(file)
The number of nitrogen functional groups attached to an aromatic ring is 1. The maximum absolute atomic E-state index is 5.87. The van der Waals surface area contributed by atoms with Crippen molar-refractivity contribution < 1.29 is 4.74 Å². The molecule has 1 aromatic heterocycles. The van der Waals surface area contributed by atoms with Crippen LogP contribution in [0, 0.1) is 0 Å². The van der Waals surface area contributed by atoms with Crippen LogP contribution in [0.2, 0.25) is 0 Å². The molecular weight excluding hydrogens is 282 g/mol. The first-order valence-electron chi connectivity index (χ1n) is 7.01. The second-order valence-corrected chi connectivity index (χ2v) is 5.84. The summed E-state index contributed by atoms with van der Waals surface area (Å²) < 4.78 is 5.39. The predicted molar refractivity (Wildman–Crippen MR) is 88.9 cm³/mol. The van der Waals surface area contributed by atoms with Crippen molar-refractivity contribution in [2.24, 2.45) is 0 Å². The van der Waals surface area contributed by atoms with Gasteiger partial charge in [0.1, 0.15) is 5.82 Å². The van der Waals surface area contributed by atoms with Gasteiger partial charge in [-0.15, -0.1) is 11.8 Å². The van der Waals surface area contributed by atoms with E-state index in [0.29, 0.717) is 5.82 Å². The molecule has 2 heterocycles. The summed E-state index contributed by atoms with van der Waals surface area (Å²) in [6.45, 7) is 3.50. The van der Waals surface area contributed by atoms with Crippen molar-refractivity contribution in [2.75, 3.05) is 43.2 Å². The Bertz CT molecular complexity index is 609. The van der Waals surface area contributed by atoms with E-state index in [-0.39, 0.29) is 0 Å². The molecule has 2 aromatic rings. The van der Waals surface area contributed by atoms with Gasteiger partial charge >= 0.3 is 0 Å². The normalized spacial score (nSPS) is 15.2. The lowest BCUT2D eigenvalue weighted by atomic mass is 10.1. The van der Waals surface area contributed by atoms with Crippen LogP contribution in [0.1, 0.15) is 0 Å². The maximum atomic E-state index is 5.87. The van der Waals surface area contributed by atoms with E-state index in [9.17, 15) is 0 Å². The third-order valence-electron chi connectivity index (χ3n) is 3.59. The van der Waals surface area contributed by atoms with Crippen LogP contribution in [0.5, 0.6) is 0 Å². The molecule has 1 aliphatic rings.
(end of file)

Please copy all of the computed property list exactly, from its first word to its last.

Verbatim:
The number of nitrogen functional groups attached to an aromatic ring is 1. The maximum absolute atomic E-state index is 5.87. The van der Waals surface area contributed by atoms with Crippen molar-refractivity contribution < 1.29 is 4.74 Å². The molecule has 1 aromatic heterocycles. The van der Waals surface area contributed by atoms with Crippen LogP contribution in [0, 0.1) is 0 Å². The van der Waals surface area contributed by atoms with Crippen LogP contribution in [0.2, 0.25) is 0 Å². The molecular weight excluding hydrogens is 282 g/mol. The first-order valence-electron chi connectivity index (χ1n) is 7.01. The second-order valence-corrected chi connectivity index (χ2v) is 5.84. The summed E-state index contributed by atoms with van der Waals surface area (Å²) < 4.78 is 5.39. The predicted molar refractivity (Wildman–Crippen MR) is 88.9 cm³/mol. The van der Waals surface area contributed by atoms with Crippen molar-refractivity contribution in [2.24, 2.45) is 0 Å². The van der Waals surface area contributed by atoms with Gasteiger partial charge in [0.1, 0.15) is 5.82 Å². The van der Waals surface area contributed by atoms with Gasteiger partial charge in [-0.15, -0.1) is 11.8 Å². The van der Waals surface area contributed by atoms with E-state index in [0.29, 0.717) is 5.82 Å². The molecule has 2 heterocycles. The summed E-state index contributed by atoms with van der Waals surface area (Å²) in [6.45, 7) is 3.50. The van der Waals surface area contributed by atoms with Crippen molar-refractivity contribution in [2.75, 3.05) is 43.2 Å². The Bertz CT molecular complexity index is 609. The van der Waals surface area contributed by atoms with E-state index in [-0.39, 0.29) is 0 Å². The molecule has 2 aromatic rings. The van der Waals surface area contributed by atoms with Gasteiger partial charge >= 0.3 is 0 Å². The normalized spacial score (nSPS) is 15.2. The lowest BCUT2D eigenvalue weighted by atomic mass is 10.1. The van der Waals surface area contributed by atoms with Crippen LogP contribution in [0.1, 0.15) is 0 Å². The maximum atomic E-state index is 5.87. The van der Waals surface area contributed by atoms with E-state index in [9.17, 15) is 0 Å². The third-order valence-electron chi connectivity index (χ3n) is 3.59. The van der Waals surface area contributed by atoms with Crippen LogP contribution in [0.5, 0.6) is 0 Å². The molecule has 1 aliphatic rings.